To develop an understanding of property, contract, and homesteading sophisticated enough to understand the nature of IP and exactly how and why it does not fit into libertarianism and the free market, you must look closer at the nature of homesteading (Locke), contract theory (Evers-Rothbard), and at the nature and function of property rights. This last category, in particular, provides a good illustration of why Austrians are especially suited to libertarian theorizing, as it requires a close study of praxeology and the very structure of human action. On this topic, we must examine the work of Austrian luminaries such as Mises, Rothbard, and Hoppe to fully appreciate the relationship between scarcity and property rights, and the unique role of ideas and emulation in a free market and in society in general.

The purpose of my Mises Academy course, “Rethinking Intellectual Property: History, Theory, and Economics” (six weeks, starting November 1, with Monday evening lecture/question-and-answer sessions), is to explore these issues in detail. The history of IP is little known; we will cover it, and expose its statist, mercantilist, monopolistic origins. Advocates of IP are often shamelessly ignorant of the nature and details of the very system they support; even skeptics and critics are often unclear about what IP law is. The course will therefore provide an overview of modern intellectual-property law, distinguishing between the various types of IP, with examples and illustrations.

The course will explore and offer critical analysis of various utilitarian and deontological justifications offered for IP. We will seek to analyze the proper relationship between property, scarcity, and ideas, and to integrate the proper perspective on IP and the nature of ideas, emulation, and information with Austrian economics and libertarian theory.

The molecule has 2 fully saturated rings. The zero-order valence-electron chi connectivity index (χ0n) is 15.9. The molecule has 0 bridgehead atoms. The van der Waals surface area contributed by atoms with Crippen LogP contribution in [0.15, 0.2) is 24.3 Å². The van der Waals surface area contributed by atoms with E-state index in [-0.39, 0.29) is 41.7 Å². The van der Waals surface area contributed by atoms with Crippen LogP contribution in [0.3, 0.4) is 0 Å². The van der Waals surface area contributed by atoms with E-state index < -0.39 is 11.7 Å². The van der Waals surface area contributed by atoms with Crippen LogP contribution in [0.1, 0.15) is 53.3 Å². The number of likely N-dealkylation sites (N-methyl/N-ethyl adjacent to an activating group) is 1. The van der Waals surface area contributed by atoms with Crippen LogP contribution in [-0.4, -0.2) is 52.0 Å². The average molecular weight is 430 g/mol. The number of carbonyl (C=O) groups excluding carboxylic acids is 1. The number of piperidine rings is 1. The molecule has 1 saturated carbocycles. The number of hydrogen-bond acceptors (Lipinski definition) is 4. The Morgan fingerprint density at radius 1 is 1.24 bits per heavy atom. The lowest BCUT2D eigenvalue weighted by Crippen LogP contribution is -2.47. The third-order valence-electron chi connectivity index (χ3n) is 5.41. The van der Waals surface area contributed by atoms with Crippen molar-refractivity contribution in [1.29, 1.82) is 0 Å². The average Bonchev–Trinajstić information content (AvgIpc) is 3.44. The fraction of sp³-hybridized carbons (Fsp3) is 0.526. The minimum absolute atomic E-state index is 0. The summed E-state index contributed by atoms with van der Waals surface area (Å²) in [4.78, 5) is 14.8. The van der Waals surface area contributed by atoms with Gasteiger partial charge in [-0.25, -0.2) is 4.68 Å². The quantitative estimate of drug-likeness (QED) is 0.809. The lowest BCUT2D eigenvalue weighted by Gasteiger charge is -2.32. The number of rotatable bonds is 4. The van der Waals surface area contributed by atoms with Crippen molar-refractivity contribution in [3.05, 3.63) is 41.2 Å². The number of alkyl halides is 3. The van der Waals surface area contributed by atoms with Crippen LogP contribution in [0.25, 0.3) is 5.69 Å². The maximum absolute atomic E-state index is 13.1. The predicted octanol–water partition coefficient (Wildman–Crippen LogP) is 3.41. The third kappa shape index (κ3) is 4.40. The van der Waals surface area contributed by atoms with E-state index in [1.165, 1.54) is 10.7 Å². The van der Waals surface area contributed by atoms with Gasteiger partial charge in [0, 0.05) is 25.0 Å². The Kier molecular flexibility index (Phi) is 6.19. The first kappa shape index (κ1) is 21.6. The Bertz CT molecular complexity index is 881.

As to putting some of these ideas into practice, the course will conclude by studying or proposing various legal and political reforms that might be implemented. Finally, because even those skeptical of IP naturally ask, “but how would I make money doing X without copyright and patent?,” we will discuss likely types of market and social institutions and practices that could be expected to arise in a post-IP world.

Here are some of the topics that the course will cover:

  • The statist origins of patent and copyright, and how IP, used to persecute “pirates” today, was used in the past to support actual piracy;
  • The types of IP, and the difference between copyright and patent — and trade secret, trademark, moral rights, reputation rights, database rights, and sui generis IP rights like boat-hull designs and semiconductor maskwork protection;
  • Problems with utilitarian arguments in general, and with utilitarian arguments for IP;